Idealising the past
I was a huge Michael W. Smith fan when growing up. In the 1990s, Smith was a popular Christian pop artist, and I loved his music! One of my favourite songs was the fast paced Breakdown, from his 1995 album, I‘ll Lead You Home. Singing to background snippets of a Martin Luther King, Jr. speech, Smith brings across a message of social and moral decay in secular
See the powder on the glass
See the pillow on the street
See the charter of a modern love
With no obligations...or promises to meet
Hear the fear of disease
Hear the baby never born
Hear a people crying out
“Somebody save us - oh, please somebody save us
From what we're headed for - from what we're headed for
In this song, Smith, like many Christians, believes that society has decayed because it has abandoned its Christian roots:
Wasn't it long ago
Wasn't it on a
Wasn't it the standard - people praying to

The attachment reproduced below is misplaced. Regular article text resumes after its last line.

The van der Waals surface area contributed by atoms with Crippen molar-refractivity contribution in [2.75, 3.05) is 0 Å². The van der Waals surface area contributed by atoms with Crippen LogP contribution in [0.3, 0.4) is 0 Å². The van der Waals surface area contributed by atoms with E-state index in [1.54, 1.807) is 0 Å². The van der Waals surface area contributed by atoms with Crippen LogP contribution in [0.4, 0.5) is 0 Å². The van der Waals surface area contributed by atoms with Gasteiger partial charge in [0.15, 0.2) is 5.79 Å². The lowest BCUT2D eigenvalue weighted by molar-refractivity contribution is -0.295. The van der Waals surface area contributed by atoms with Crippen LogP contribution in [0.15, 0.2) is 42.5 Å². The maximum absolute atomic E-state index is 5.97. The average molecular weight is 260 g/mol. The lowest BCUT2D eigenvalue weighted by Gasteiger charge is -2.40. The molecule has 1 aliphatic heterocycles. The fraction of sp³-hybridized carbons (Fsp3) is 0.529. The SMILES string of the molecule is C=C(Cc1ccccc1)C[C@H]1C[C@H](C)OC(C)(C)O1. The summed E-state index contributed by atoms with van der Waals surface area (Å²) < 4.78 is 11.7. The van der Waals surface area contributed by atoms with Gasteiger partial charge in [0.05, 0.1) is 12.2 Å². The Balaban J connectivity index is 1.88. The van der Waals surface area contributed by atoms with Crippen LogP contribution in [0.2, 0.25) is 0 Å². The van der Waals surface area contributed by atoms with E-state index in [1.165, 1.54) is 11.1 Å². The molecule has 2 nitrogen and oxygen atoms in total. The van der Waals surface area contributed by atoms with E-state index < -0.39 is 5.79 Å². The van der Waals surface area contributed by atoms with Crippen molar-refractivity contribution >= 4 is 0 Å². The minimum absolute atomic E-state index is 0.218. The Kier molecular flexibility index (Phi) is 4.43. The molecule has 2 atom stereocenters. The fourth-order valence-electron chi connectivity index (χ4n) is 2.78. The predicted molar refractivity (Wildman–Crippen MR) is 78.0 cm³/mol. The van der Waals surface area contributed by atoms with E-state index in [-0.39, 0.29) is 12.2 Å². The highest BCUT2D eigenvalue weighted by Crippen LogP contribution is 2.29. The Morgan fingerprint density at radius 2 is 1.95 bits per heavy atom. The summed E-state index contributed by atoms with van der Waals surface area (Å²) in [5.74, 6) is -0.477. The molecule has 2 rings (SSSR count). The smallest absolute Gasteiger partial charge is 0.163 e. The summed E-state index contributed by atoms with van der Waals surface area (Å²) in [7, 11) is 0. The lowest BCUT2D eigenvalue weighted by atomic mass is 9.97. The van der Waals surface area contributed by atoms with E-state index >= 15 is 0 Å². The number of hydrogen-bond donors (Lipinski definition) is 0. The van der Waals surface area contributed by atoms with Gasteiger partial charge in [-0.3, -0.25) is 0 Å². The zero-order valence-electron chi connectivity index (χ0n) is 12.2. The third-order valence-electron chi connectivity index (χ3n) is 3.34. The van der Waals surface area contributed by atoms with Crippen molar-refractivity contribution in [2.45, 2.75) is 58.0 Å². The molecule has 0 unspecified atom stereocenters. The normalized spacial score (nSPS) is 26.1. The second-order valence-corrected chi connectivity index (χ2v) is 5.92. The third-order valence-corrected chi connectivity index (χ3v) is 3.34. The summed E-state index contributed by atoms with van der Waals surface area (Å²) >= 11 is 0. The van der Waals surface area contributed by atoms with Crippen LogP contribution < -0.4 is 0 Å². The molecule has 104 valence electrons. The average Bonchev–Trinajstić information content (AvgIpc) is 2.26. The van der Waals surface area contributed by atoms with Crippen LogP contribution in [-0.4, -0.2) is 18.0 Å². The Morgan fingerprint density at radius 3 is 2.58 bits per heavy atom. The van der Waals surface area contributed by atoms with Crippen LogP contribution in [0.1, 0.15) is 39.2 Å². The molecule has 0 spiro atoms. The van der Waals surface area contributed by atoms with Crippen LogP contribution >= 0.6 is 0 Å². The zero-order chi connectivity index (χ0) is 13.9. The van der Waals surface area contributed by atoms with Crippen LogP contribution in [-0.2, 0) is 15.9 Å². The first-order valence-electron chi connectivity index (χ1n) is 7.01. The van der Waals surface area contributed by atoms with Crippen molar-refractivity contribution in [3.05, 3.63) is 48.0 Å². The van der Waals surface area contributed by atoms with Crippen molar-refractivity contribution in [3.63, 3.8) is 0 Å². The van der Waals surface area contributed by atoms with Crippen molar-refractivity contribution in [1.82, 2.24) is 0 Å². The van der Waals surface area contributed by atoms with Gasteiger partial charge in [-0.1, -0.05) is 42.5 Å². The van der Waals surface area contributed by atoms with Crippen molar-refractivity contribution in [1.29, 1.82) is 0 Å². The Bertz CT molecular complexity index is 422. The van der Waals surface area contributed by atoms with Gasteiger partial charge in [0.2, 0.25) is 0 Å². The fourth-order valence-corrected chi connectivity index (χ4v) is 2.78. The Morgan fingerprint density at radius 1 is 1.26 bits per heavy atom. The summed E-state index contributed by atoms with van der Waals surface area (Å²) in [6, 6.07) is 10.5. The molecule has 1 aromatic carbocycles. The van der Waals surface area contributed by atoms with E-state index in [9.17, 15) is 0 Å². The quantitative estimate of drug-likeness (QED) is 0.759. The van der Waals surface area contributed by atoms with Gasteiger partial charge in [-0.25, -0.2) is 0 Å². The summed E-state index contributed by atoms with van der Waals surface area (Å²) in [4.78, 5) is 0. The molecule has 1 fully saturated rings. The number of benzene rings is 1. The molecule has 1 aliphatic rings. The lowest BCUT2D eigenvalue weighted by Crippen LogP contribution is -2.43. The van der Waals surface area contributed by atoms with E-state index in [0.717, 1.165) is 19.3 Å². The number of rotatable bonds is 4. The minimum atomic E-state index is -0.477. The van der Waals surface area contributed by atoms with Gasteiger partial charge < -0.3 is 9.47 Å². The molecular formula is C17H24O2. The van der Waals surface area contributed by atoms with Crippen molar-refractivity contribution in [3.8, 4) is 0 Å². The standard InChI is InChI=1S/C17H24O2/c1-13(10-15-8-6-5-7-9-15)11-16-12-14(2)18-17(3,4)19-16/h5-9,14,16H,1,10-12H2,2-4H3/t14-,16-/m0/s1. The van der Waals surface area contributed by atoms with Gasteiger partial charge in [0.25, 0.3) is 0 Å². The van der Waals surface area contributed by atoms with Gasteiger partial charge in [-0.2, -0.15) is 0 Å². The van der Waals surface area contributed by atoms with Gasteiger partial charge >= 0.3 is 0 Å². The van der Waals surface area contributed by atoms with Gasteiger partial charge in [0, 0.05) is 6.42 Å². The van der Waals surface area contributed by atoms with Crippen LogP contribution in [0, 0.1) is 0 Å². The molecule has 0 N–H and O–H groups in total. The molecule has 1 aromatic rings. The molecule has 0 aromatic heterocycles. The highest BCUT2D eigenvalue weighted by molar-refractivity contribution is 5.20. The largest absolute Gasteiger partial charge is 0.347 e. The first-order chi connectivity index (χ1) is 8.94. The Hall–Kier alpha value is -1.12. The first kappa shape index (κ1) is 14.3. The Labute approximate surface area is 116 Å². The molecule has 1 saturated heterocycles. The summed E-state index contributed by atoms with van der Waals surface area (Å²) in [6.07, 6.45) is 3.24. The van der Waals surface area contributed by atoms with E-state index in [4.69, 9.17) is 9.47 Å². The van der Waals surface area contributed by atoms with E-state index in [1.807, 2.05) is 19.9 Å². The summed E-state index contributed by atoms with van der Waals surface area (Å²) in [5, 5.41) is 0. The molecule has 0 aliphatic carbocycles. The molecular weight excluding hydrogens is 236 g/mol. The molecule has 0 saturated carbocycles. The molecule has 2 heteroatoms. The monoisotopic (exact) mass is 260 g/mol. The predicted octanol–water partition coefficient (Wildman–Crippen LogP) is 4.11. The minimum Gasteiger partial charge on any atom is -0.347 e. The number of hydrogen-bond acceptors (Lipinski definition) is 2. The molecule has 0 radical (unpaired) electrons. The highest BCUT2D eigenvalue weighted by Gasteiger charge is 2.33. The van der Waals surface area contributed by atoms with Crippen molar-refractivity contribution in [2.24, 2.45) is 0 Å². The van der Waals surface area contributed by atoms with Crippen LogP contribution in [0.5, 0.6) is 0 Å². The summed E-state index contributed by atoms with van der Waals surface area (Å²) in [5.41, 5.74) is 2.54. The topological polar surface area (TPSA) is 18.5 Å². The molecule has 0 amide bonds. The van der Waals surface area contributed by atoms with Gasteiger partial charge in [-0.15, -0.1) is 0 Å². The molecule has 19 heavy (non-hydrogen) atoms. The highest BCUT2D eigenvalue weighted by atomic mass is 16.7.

The Son and the Father and the Holy Ghost
Powerful words, but does Smith’s message – that Western society has fallen into moral chaos because it has abandoned Christianity – have any merit? As I wrote in part 1 and part 2 of this series, an argument can be made that religion doesn’t guarantee, or result in, a healthy or prosperous society. On page 303 of Sense and Goodness without God, Richard Carrier tackles the nostalgic belief that society was somehow better yesterday than it is today, and he and argues that Western society, despite that fact that isn’t perfect, is in a much better moral shape than just a few hundred years ago. Think of the following facts:
- Never before have millions of people given freely to international aid, without regard for borders or religious affiliation. We now even give aid to our enemies.
- The right to education, free speech, protest, universal suffrage – and in some countries, the right to basic services – are benefits that we enjoy in modern Western society.
- Woman and minorities now have full political rights.
- Crime in the
has decreased substantially since the early 1990’s. USA
- Formal slavery has been eradicated, and forms of racism are loathed by most individuals.
- Most people now have compassion for the plight of animals.
- In the past, children were once legally beaten and often exploited. They are also now legally protected.
Does Carrier have a point here, that Smith and others have idealised the past? In a moral sense, are we truly better off than our forefathers?